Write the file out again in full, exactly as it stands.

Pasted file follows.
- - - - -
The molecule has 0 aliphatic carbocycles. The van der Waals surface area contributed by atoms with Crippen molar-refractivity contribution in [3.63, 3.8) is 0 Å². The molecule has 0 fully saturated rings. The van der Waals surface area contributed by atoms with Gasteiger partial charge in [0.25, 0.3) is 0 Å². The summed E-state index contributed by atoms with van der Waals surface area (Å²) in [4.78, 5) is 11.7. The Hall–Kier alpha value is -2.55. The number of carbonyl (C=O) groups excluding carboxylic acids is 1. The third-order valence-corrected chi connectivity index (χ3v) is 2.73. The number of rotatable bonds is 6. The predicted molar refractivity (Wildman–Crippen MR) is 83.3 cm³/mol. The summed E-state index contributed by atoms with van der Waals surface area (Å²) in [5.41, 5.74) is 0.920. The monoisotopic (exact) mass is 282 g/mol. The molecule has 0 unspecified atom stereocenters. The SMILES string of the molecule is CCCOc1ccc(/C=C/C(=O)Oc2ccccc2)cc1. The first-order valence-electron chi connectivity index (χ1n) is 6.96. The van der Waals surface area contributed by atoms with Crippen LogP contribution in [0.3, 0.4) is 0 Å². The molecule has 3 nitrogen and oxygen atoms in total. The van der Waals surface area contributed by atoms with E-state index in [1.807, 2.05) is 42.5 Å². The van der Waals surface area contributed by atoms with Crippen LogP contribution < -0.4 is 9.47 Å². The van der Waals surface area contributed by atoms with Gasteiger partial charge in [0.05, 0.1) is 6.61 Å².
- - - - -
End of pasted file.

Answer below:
The molecule has 0 aliphatic carbocycles. The van der Waals surface area contributed by atoms with Crippen molar-refractivity contribution in [3.63, 3.8) is 0 Å². The molecule has 0 fully saturated rings. The van der Waals surface area contributed by atoms with Gasteiger partial charge in [0.25, 0.3) is 0 Å². The summed E-state index contributed by atoms with van der Waals surface area (Å²) in [4.78, 5) is 11.7. The Hall–Kier alpha value is -2.55. The number of carbonyl (C=O) groups excluding carboxylic acids is 1. The third-order valence-corrected chi connectivity index (χ3v) is 2.73. The number of rotatable bonds is 6. The predicted molar refractivity (Wildman–Crippen MR) is 83.3 cm³/mol. The summed E-state index contributed by atoms with van der Waals surface area (Å²) in [5.41, 5.74) is 0.920. The monoisotopic (exact) mass is 282 g/mol. The molecule has 0 unspecified atom stereocenters. The SMILES string of the molecule is CCCOc1ccc(/C=C/C(=O)Oc2ccccc2)cc1. The first-order valence-electron chi connectivity index (χ1n) is 6.96. The van der Waals surface area contributed by atoms with Crippen LogP contribution in [0.3, 0.4) is 0 Å². The molecule has 3 nitrogen and oxygen atoms in total. The van der Waals surface area contributed by atoms with E-state index in [1.807, 2.05) is 42.5 Å². The van der Waals surface area contributed by atoms with Crippen LogP contribution < -0.4 is 9.47 Å². The van der Waals surface area contributed by atoms with Gasteiger partial charge in [0.05, 0.1) is 6.61 Å².